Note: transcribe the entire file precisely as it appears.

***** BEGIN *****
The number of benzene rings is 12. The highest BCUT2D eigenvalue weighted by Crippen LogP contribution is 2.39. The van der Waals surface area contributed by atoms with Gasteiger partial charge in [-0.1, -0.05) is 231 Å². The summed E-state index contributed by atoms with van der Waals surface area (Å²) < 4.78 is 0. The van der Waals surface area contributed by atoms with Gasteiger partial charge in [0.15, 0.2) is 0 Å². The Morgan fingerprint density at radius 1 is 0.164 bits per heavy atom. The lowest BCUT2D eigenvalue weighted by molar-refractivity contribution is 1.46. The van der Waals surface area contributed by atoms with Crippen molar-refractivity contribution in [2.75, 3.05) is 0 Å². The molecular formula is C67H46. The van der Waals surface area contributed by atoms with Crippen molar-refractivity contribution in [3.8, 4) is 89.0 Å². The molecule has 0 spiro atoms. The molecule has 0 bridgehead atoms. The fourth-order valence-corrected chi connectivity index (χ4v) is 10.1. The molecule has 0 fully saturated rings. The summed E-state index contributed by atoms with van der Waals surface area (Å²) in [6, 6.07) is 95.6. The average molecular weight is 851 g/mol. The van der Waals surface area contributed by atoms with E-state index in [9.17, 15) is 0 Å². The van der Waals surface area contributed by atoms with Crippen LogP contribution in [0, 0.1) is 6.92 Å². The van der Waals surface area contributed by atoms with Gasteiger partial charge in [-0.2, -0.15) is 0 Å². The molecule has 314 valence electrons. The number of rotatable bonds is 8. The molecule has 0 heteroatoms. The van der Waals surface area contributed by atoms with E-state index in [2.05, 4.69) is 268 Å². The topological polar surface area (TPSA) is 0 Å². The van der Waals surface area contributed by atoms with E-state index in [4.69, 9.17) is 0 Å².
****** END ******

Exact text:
The number of benzene rings is 12. The highest BCUT2D eigenvalue weighted by Crippen LogP contribution is 2.39. The van der Waals surface area contributed by atoms with Gasteiger partial charge in [-0.1, -0.05) is 231 Å². The summed E-state index contributed by atoms with van der Waals surface area (Å²) < 4.78 is 0. The van der Waals surface area contributed by atoms with Gasteiger partial charge in [0.15, 0.2) is 0 Å². The Morgan fingerprint density at radius 1 is 0.164 bits per heavy atom. The lowest BCUT2D eigenvalue weighted by molar-refractivity contribution is 1.46. The van der Waals surface area contributed by atoms with Crippen molar-refractivity contribution in [2.75, 3.05) is 0 Å². The molecular formula is C67H46. The van der Waals surface area contributed by atoms with Crippen molar-refractivity contribution in [3.8, 4) is 89.0 Å². The molecule has 0 spiro atoms. The molecule has 0 bridgehead atoms. The fourth-order valence-corrected chi connectivity index (χ4v) is 10.1. The molecule has 0 fully saturated rings. The summed E-state index contributed by atoms with van der Waals surface area (Å²) in [6, 6.07) is 95.6. The average molecular weight is 851 g/mol. The van der Waals surface area contributed by atoms with E-state index in [9.17, 15) is 0 Å². The van der Waals surface area contributed by atoms with Crippen LogP contribution in [0, 0.1) is 6.92 Å². The van der Waals surface area contributed by atoms with Gasteiger partial charge in [-0.2, -0.15) is 0 Å². The molecule has 314 valence electrons. The number of rotatable bonds is 8. The molecule has 0 heteroatoms. The van der Waals surface area contributed by atoms with E-state index in [2.05, 4.69) is 268 Å². The topological polar surface area (TPSA) is 0 Å². The van der Waals surface area contributed by atoms with E-state index in [4.69, 9.17) is 0 Å².